Following on from Part One which examines five leading English shoemakers, we now set our sights Europe’s mainland with another set of some of our favourite artisanal shoemakers from the continent. Both nations are unsurpassable in their pursuit of craftsmanship, and continue to excel across the luxury board. Which is reassuring, as collectively, we as tasteful consumers can rest assured that luxurious goods from France and Italy will be of exceptional standards — whether a sports car made in Italy or a fine French wine — and even surprise us, which is a luxury in itself.
It’s important to first raise a point on the stylistic differences between the English and our French and Italian neighbours. Whilst English shoemakers are by definition very understated, classic and traditional — traits developed through time as a result of the quintessential British style foundation — our neighbours are in a lot of ways, more avant-garde in their design ethos with sharper toes, flamboyant colours and dramatic lines. Nonetheless, a shared strand of DNA runs through the uncompromising pursuit of artisanal perfection, exemplified through these five iconic makers and their chosen iconic models. Shot in the Punch Room at the London Edition Hotel, Berners Street, its paired back, warm and relaxed decor works perfectly in highlighting each shoe’s charm and quality, and if you happen to be in the area it’s worth a visit, their festive cocktail menu is spectacular.
Berluti’s iconic model, the Alessandro — named after the French maison’s founder, Alessandro Berluti in 1895 — is made from just a single piece of supremely soft calfskin, known as Venezia leather. The leather is a luxury in itself, as each skin has to be perfect and imperfection free with all-round thickness the Oxford has no visible stitching, which reflects Berluti’s exceptional levels of craftsmanship working with concealed seams. With its lack of stitching and finishing details the Alessandro is a refined, minimalistic and sophisticated shoe with a six-eyelet lacing system, and has remained a mainstay in the luxury footwear world since 1895. In the words of Jean-Michel Casalonga, Head Bootmaker at Berluti: “It’s timeless and has gone through time without becoming outdated.”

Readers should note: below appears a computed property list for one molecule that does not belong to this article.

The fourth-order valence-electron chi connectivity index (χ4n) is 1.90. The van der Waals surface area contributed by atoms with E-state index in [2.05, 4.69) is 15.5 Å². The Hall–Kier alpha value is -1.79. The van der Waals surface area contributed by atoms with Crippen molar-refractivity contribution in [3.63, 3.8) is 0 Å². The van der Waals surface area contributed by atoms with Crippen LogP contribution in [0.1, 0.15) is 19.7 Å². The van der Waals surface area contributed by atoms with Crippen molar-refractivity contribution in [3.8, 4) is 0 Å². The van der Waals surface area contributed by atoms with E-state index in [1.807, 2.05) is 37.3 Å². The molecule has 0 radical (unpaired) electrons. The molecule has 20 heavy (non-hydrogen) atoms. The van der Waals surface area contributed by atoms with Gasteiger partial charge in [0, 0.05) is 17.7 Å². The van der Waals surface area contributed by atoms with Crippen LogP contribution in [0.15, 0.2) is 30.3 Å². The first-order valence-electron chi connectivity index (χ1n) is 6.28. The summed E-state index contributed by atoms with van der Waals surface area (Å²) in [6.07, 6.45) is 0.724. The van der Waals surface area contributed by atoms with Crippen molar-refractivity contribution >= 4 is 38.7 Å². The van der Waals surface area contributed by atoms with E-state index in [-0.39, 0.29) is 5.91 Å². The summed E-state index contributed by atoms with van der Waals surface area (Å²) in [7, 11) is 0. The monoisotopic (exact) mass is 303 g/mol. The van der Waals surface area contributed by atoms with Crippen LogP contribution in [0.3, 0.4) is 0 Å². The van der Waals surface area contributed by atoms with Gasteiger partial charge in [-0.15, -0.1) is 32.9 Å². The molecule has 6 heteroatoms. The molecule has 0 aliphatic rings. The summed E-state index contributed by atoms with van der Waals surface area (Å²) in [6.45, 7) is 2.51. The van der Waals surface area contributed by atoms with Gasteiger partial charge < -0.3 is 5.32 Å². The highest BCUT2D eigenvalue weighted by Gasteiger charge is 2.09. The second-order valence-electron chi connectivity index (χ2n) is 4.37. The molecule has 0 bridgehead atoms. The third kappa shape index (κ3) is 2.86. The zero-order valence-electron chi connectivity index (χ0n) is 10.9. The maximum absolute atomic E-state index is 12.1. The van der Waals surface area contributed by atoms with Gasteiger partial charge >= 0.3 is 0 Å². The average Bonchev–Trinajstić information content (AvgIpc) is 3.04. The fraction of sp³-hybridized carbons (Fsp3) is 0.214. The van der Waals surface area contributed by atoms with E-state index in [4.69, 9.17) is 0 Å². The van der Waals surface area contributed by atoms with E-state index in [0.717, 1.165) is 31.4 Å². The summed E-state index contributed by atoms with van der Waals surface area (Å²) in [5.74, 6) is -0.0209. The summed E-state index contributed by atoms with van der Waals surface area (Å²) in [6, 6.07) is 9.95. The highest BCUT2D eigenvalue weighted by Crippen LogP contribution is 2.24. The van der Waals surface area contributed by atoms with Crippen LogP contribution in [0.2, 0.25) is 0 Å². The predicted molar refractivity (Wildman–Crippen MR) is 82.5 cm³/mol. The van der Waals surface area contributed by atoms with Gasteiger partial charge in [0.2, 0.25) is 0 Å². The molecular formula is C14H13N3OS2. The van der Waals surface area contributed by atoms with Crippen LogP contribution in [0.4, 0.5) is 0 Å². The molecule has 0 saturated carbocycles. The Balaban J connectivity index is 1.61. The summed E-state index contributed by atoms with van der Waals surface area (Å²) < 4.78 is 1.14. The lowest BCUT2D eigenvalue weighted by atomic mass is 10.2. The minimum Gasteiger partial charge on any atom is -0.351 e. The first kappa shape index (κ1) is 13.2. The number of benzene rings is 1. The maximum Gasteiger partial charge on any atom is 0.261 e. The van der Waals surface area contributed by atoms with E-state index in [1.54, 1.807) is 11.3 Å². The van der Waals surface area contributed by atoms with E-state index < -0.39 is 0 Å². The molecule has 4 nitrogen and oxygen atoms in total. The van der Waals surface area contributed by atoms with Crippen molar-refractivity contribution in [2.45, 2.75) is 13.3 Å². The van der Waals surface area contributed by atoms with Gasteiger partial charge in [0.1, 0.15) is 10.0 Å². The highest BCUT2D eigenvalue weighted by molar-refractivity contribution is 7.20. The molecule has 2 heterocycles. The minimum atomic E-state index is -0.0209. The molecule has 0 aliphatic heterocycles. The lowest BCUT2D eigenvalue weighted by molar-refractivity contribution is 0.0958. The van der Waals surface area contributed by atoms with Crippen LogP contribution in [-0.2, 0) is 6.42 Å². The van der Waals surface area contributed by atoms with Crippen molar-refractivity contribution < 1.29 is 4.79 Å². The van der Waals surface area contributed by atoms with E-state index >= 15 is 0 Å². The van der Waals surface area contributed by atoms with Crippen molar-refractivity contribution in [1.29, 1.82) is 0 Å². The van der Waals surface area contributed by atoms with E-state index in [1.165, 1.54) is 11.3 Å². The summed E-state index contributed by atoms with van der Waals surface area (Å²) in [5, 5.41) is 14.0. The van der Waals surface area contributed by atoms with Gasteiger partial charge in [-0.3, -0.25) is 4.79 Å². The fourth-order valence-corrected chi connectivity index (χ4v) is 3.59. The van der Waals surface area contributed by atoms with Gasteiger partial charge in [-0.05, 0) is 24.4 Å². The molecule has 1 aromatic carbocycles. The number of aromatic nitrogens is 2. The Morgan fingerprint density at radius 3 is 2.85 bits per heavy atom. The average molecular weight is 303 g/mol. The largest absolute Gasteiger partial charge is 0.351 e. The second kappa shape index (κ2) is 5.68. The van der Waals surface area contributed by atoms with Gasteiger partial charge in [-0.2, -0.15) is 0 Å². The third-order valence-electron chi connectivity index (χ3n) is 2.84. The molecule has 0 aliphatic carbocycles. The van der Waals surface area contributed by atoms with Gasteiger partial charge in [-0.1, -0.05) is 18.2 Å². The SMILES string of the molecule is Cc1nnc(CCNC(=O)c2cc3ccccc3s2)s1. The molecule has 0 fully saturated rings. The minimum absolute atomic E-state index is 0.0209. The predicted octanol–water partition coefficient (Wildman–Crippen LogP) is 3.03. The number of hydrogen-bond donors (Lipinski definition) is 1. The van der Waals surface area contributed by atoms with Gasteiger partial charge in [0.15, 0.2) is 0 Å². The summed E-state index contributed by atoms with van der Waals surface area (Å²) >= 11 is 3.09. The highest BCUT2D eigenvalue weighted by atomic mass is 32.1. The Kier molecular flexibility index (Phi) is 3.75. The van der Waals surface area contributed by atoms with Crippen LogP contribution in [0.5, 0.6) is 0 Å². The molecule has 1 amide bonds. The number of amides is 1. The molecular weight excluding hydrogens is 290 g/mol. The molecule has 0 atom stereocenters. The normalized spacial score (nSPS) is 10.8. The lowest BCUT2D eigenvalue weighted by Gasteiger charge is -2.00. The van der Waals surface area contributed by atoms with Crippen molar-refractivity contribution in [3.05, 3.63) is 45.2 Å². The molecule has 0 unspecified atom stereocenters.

A technical aspect which the French luxury house has mastered is its eclectic range of applied patinas. Berluti has the ability to create any kind of patina your heart may desire, whether you’re looking to reflect a subversive side with an extravagant finish, or an elegant and classical colour, Berluti approach it with obsessive precision, and this deep shade of Vermillion was developed exclusively for The Rake from their workshop in Mayfair by its expert colourists.
Some readers may not have heard of Mauban, but you should, as it’s one of the finest French shoemakers around, despite its short existence. “In the summer of 2014, I discovered my great-grandfather’s boots whilst helping my grandparents move house. It was love at first sight,” Eduoard Quinchon, founder of Mauban, tells me. Undeniably, Mauban is a delightful hidden-gem of the shoemaking world which has only just surfaced and begun to shine. Driven by the desire to recreate his ancestor’s boots, Quinchon also intends to revive the lost art of French savoir-faire in traditional shoemaking, and his take on the Balmoral boot — his first creation — is doing this admirable venture more than enough justice. It’s also a fitting homage to his great-grandfather. Shockingly, he tells me that in the last 25 years more than 20,000 jobs have disappeared in the shoemaking sector, which he also intends on changing: “If no one teaches this timeless know-how, it will simply die and I’m modestly trying to contribute to this extraordinary heritage.”
Each pair of Balmoral boot takes around three months to produce. Crafted on a handmade last in Cholet, the Oxford boot has a discreet and unique ’S’ line and special tab signature on the back, referencing the brand’s identity: updated classicism with a perfect balance of aesthetic and comfort with no material expense spared. The deep shades and softness of the box calf come from a tannery in the south of France called Tanneries du Puy, which Quinchon admires for its “know-how”. Finished with a triple sewn sole (welt, outsole and gemming), Mauban’s Balmoral is a perfect recreation of an age-old boot that’s retained its classical and hereditary charm.